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I am using some webpages in my remote server(RHEL 8) and the directory is var/www/html/project. In the project files I have a charts folder and the .js files inside that folder will be update time to time.

So I am always make permissions for that directory files to be what I wanted. I need to find a method to make the default permission as 777 for all these files.

So my target directory is var/www/html/project/charts and I need to set any files(even though it deleted and recreated inside) with the permission to read,write and execute by anyone?

As an example I need to make this directory as default permission as 777. Is this possible?

chmod 777 var/www/html/project/charts/

I have found answers there. But I am confused where to add 777. How to set default file permissions for all folders/files in a directory?

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    The answer to the question you ask is "sticky bits". But: No. Setting a bunch of charting javascript files as 777 is definitely a bad idea in a served directory and you should not be doing it. There is a different solution to the problem you assume you'll be solving with this! So, why do you want to set the files' permissions to 777, although that definitely means that even the least privileged user (e.g. your web server scripts, a hijacked logging daemon…) can modify a file that then any high-privileged user would execute? (or if they wouldn't, why the 7?) Jun 14 at 11:12
  • Not 777 exactly! I just need to make browser to read that file from the given path. @MarcusMüller
    – edublog
    Jun 14 at 11:16
  • @ArtemS.Tashkinov where to add that number for the permission? setfacl 644 /<directory>?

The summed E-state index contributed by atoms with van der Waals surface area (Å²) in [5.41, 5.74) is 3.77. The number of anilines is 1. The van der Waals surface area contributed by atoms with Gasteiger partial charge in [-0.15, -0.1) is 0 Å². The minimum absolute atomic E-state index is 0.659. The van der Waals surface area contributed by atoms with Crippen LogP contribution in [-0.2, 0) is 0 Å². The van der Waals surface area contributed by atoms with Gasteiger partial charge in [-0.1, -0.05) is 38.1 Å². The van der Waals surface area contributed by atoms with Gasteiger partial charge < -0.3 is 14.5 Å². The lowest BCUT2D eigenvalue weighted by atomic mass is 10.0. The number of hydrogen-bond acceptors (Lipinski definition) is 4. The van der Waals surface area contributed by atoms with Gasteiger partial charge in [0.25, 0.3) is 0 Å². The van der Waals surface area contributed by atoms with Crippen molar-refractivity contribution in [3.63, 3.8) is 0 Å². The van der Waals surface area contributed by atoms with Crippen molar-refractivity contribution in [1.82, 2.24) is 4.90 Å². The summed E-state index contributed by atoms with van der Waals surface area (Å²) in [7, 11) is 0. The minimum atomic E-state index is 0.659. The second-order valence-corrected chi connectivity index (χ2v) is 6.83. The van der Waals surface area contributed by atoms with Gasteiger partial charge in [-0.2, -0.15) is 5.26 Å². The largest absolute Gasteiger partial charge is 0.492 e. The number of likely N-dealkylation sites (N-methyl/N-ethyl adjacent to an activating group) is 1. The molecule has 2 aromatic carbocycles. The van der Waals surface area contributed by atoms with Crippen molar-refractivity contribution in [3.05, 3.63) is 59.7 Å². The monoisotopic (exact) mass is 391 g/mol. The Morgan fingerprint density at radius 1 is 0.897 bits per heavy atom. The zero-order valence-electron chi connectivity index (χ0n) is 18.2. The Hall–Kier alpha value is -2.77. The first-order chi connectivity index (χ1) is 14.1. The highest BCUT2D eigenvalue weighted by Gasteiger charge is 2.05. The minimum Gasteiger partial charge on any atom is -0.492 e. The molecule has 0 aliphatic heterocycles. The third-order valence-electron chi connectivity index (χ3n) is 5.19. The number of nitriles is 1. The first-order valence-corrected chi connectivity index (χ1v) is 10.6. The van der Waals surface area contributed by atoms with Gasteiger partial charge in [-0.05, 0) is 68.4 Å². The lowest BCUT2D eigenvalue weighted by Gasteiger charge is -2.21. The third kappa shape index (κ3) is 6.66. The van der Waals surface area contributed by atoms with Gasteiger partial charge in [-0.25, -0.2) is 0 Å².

– edublog
    Jun 14 at 11:17
  • You should consider using suExec for Apache2 or a similar mechanism if your webserver is nginx.
    – gerhard d.
    Jun 14 at 11:21
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    @edublog, (ok sigh I need more coffee). I don't think you can use numeric permissions with setfacl, and instead you have to spell the permissions out. (Partly because ACL entries come separately for users and groups, not in one single block.) setfacl -d -m u::rwx,g::rwx,o::rwx dir should do to set the default ACL to what basically amounts to 0777. But that will still be modified by the permissions given in the open() system call, so you probably get e.g. 0666 for text files etc. And maybe you should leave the write permission off for "others"
    – ilkkachu
    Jun 14 at 11:35

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If directory permissions you want are really 777(which is very unlikely), than you need to set umask 0. It's more probable, that your question is wrong, and there is better solution for your permission problem, e. g. "the right" user (owner) and/or group and proper permissions for that.

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